Debra Dulac: Bringing Fletcher Allen Health Care’s Recordkeeping into the 21st Century

June 7, 2012  
Filed under Health & Wellness

By Phyl Newbeck

Debra Dulac

Debra Dulac had spent her entire career at Dartmouth Hitchcock Medical Center when she decided it was time for a change.

Fletcher Allen Health Care is the lucky beneficiary of her desire to try her hand at a new location. Dulac joined FAHC at the start of the year as their new director for PRISM, the hospital’s electronic health record system. Dulac was excited to make the move to Fletcher Allen. “This is an academic medical center that is very focused on patients and their families,” she said. “I wanted to work for another organization that really cared about their population. This job allows me to use my clinical expertise, but also my IT side.”

PRISM stands for Patient Record and Information Systems Management. The system predates Dulac’s arrival, having been implemented three years ago. What interested Dulac in the project was that the system was already in place, but she would be given the opportunity to move it to the next phase and, in her words, “optimize it so it can be more efficient and provide greater value to those who are using it.”

Dulac sees her job as learning how patients and staff are utilizing the system, getting them more engaged in the process and then helping them use it more efficiently. “Just because a system is in place,” she said “doesn’t mean you know everything about it.”

Dulac has a BS in nursing and MBA certification in Nursing Informatics (a program devoted to the study of modern technology in the nursing field), as well as being a Certified Professional Health Information Technologist. The 51-year-old started at Dartmouth Hitchcock as a staff nurse and within a year was promoted to a leadership role. She found her “true love and niche” in clinical and technological support, joining the team that created the electronic record system at Dartmouth. When the hospital decided to move the system to an external vendor, she led the vendor selection process and then helped with the transition.

Dulac realizes that even though the PRISM system is already in place, it can still be improved upon. “Viewing something electronically is a different way of capturing information,” she said. “You’re shifting how someone works. Now that the system is in place there is time to rethink how it’s done and make it better.”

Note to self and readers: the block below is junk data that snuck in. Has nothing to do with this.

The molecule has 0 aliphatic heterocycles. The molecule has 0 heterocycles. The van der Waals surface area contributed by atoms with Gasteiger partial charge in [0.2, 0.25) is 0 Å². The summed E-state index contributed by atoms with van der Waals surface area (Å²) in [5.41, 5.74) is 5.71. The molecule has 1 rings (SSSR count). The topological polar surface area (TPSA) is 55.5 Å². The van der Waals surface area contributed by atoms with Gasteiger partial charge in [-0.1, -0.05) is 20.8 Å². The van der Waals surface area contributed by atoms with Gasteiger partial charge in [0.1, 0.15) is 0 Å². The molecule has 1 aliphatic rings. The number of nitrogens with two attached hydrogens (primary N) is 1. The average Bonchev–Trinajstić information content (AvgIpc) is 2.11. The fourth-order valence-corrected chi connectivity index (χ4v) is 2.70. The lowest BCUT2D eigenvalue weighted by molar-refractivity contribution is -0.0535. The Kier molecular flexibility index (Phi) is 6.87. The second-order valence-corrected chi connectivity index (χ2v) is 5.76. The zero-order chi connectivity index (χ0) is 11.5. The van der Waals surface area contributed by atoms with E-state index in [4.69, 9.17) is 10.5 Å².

Options include adding more data sets or changing the order in which the information is provided. “It’s a pretty powerful tool,” said Dulac, noting that electronic record keeping is crucial because patients may be treated at several different locations. “This is better for patients as well as for the care delivery system,” she said.

Through PRISM, patients have the opportunity to look at their records in the comfort of their homes, although Dulac stressed this does not take the place of physician/patient visits. “This has been created from an efficiency perspective,” she said “not to replace conversations with doctors.”

Dulac noted that the system has built-in redundancies and down time procedures which create a safety network in case of power outages. There are also a variety of security measures to prevent anyone from hacking into the system.

Dulac is the mother of four sons, one of whom is a first year student at St. Michael’s College. For now, she continues to live in the Upper Valley and commutes to FAHC because her second son is a junior who plays on his school’s football team. He has been playing varsity since his first year of high school and college scouts have been attending his games, so she is unwilling to uproot him until graduation, even though various friends and neighbors have offered to house him in the interim. After he graduates, Dulac intends to move the rest of her family closer to Fletcher Allen.

The commute is a tough one, made more difficult by the fact that Dulac is determined to attend all her children’s sporting events, but the New Hampshire born woman considers herself very strong willed. “If there’s something worth doing, you do it,” she said, noting that eighteen months of commuting will help her decide exactly where in Chittenden County she would like to put down roots. “I really feel like I was given a gift to work here,” she said. “I don’t think I could have created a better situation for myself.”

Dulac is excited about the opportunity to help improve the PRISM system. “The hard work has been done,” she said “but now it’s gaining momentum and getting people excited. Putting it in was only the beginning. This is a living breathing tool that we need to take care of.” Dulac views her job as one that involves listening skills which will help her foster a better environment for patients and staff and create a partnership between them. “This was a significant investment,” she said. “That’s the exciting part. We’re truly making a difference. If I can’t make things better and move it forward I won’t be successful. My job is to change things for the better.”

 

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